United's thrashing of an Asian customer ignites fury in China

APAC consumers are unlikely to forget the manhandling of a passenger of Vietnamese descent anytime soon.

The extent to which United's brand is damaged in China following the forced removal of a passenger (or "deplaned," in aviation speak) of Vietnamese descent from a US flight is significant—far worse than a normal flare-up over a tone-deaf communications response.

In fact, the Chinese are comparing the event to the Black Lives Matter activist movement and clamoring for social justice. The airline, which derives an estimated $2 billion in annual revenue from China, has gotten it wrong on many levels, said Shanghai AtComm Consulting president and partner Shirley King.

From the matter of respect for an elderly human, to the quality of passenger service, to the issue of perceived racial discrimination (regardless of whether the victim, David Dao, is of Vietnamese or previously-believed Chinese descent) and assent to police brutality, the brand has only earned for itself a negative image with a "capital N," she said, in an exchange in Chinese with this reporter.

"No doubt the United communications team are busy right now, judging by the amount of revised statements and apologies," commented Alec Peck, Hill+Knowlton Strategies' APAC Crisis and Issues lead. "To date there does not seem to be one that directly addresses the race issue and as a result we are already seeing further condemnations, threats and accusations."

The bookings for routes between China and the US and their China market share will certainly decline, said King. Before this saga, United had already suffered from a negative word-of-mouth effect from at least five PR failures—from the recent "Leggings Gate" in March this year to the whole "United Breaks Guitars" musical protest back in 2008.

But this time, they "completely destroyed their brand image," added King. "It is difficult to recover in the short term.

As of noon today (China Standard Time), there were more than 160,000 signatories to a petition, launched by a Chinese student living in London only one day ago, calling on the US government to launch an investigation into the incident, invoking the Black Lives Matter movement with the petition's own hashtag #ChineseLivesMatters [sic].

On Weibo, China' almost no-holds-barred social commentary platform, the United incident was the top ranked trending topic, with nearly 700 million views of 280,000 ferociously-worded comments and counting.

Some netizens cut up their United Mileage Plus Explorer cards (see above) in anger to United CEO Oscar Munoz's "patronizing" public responses.

"That this developed into a social media storm in the West and China, almost independently of each other, should be a lesson to many companies," added Peck. Social media is a global phenomenon, and brands need to make sure their crisis responses are similarly internationalized and tailored to differing concerns, he said.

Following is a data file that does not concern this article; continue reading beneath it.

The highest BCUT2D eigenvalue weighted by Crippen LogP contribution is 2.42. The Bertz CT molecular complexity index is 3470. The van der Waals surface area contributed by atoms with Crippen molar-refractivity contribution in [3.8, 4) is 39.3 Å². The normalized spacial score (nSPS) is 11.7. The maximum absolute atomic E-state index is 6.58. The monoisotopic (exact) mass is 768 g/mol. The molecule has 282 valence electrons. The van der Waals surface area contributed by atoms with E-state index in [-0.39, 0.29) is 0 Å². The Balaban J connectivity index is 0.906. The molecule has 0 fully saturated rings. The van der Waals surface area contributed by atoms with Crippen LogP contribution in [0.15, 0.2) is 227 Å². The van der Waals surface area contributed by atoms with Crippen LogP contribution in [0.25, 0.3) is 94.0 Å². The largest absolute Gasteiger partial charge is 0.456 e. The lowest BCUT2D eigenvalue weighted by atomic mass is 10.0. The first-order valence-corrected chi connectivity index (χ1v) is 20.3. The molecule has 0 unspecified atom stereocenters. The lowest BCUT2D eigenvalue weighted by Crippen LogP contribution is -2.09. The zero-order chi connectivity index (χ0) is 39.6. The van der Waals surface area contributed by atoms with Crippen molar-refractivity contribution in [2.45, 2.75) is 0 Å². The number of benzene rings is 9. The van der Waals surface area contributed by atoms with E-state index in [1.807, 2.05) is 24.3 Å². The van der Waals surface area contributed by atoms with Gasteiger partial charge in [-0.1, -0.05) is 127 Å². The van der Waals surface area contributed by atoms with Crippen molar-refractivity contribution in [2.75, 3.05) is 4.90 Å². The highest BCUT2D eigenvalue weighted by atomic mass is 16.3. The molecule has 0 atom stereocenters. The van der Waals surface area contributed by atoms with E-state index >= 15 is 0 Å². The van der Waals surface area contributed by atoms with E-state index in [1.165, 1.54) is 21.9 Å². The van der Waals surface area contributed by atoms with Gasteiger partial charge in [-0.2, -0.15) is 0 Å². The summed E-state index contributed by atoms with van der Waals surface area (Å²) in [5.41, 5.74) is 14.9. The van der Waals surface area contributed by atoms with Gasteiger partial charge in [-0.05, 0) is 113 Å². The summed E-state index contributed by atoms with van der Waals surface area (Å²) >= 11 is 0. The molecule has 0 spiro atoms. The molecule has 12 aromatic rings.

We won't recap the chronological sequence of events, as it's already a matter of digital record, but Munoz's usage of the term "re-accommodate" as well as measly half-apology was two of many triggers.

Legalese: Not the way to go
Unfortunately, in such cases, lawyers can sometimes have a stronger voice than PR advisors, pointed out Jeffrey Broer, co-director of Founder Institute Hong Kong.

"In my humble opinion, any PR salvages need to take into account legalities that equate to admission of guilt and increase the risk of paying potential damages," Broer said. This factor can outweigh "weaker" arguments about managing public sentiment. Another way United has harmed itself is that its PR message to the outside world ("an upsetting event" and "we're going to fix what's broken") was different from the message internally ("disruptive" and "belligerent").

Broer said Munoz was probably weighing his communication options with legal counsel rather than PR executives. "As a CEO, I want to be presented with options and choose, and then you try to rationalize a decision. That's what management is about. Don't forget, CEOs are usually not on social media so all the options they get are within their own corporate bubbles, a little like the information bubble voters live in."

United's response "smacked of legalese aimed at avoiding future litigation, rather than responding to what was a horrific video of a disturbing incident," wrote our sister publication PRWeek editor-in-chief Steve Barrett. Ironically, PRWeek had honored Munoz as US Communicator of the Year last month for his work conducted in the period between October 2015 and October 2016.

"It’s fair to say that if PRWeek was choosing its Communicator of the Year now, we would not be awarding it to Oscar Munoz," Barrett clarified.

"Reputational risk is a huge concern for modern enterprises and relates to the value of a brand or company just as much legal and liability risk—lawyers cannot be the first line of a communications defense," he added.

In the end, the bottom line will be proof of the degree of the brand's damage in China, one of its key markets. Chinese top corporate executives are tipped to be rallying their circles to make a stand, financially, such as Wilson Yao, CEO of Allyes, who said, "The best lesson for them is if the Chinese buy up all of United stock."

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